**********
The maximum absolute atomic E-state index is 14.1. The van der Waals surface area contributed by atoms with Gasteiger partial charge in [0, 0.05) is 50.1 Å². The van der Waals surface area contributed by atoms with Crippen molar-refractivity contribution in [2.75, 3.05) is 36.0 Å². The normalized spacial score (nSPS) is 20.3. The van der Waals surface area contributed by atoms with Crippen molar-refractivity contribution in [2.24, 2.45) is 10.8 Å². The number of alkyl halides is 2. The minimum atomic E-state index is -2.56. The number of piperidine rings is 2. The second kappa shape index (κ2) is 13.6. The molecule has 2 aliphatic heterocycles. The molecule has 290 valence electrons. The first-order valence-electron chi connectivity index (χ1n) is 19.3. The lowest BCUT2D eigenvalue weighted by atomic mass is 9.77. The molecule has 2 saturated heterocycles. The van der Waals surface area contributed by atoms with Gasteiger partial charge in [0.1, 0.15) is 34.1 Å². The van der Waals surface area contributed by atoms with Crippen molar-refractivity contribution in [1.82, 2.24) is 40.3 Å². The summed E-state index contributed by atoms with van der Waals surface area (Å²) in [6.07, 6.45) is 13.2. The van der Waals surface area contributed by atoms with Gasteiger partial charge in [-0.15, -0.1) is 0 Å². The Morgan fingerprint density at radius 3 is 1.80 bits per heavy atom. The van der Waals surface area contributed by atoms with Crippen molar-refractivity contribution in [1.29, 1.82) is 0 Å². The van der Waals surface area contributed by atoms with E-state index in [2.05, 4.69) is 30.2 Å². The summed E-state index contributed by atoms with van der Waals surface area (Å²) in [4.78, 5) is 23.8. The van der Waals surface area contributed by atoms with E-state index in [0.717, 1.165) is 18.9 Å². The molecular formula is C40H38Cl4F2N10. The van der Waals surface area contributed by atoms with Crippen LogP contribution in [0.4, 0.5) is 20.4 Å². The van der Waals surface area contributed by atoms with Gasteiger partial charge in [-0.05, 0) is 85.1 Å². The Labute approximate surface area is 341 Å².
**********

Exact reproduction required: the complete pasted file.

The maximum absolute atomic E-state index is 14.1. The van der Waals surface area contributed by atoms with Gasteiger partial charge in [0, 0.05) is 50.1 Å². The van der Waals surface area contributed by atoms with Crippen molar-refractivity contribution in [2.75, 3.05) is 36.0 Å². The normalized spacial score (nSPS) is 20.3. The van der Waals surface area contributed by atoms with Crippen molar-refractivity contribution in [2.24, 2.45) is 10.8 Å². The number of alkyl halides is 2. The minimum atomic E-state index is -2.56. The number of piperidine rings is 2. The second kappa shape index (κ2) is 13.6. The molecule has 2 aliphatic heterocycles. The molecule has 290 valence electrons. The first-order valence-electron chi connectivity index (χ1n) is 19.3. The lowest BCUT2D eigenvalue weighted by atomic mass is 9.77. The molecule has 2 saturated heterocycles. The van der Waals surface area contributed by atoms with Gasteiger partial charge in [0.1, 0.15) is 34.1 Å². The van der Waals surface area contributed by atoms with Crippen molar-refractivity contribution in [1.82, 2.24) is 40.3 Å². The summed E-state index contributed by atoms with van der Waals surface area (Å²) in [6.07, 6.45) is 13.2. The van der Waals surface area contributed by atoms with Gasteiger partial charge in [-0.15, -0.1) is 0 Å². The Morgan fingerprint density at radius 3 is 1.80 bits per heavy atom. The van der Waals surface area contributed by atoms with Crippen molar-refractivity contribution in [1.29, 1.82) is 0 Å². The van der Waals surface area contributed by atoms with E-state index in [2.05, 4.69) is 30.2 Å². The summed E-state index contributed by atoms with van der Waals surface area (Å²) in [4.78, 5) is 23.8. The van der Waals surface area contributed by atoms with E-state index in [0.717, 1.165) is 18.9 Å². The molecular formula is C40H38Cl4F2N10. The van der Waals surface area contributed by atoms with Crippen LogP contribution in [0.4, 0.5) is 20.4 Å². The van der Waals surface area contributed by atoms with Gasteiger partial charge in [-0.05, 0) is 85.1 Å². The Labute approximate surface area is 341 Å².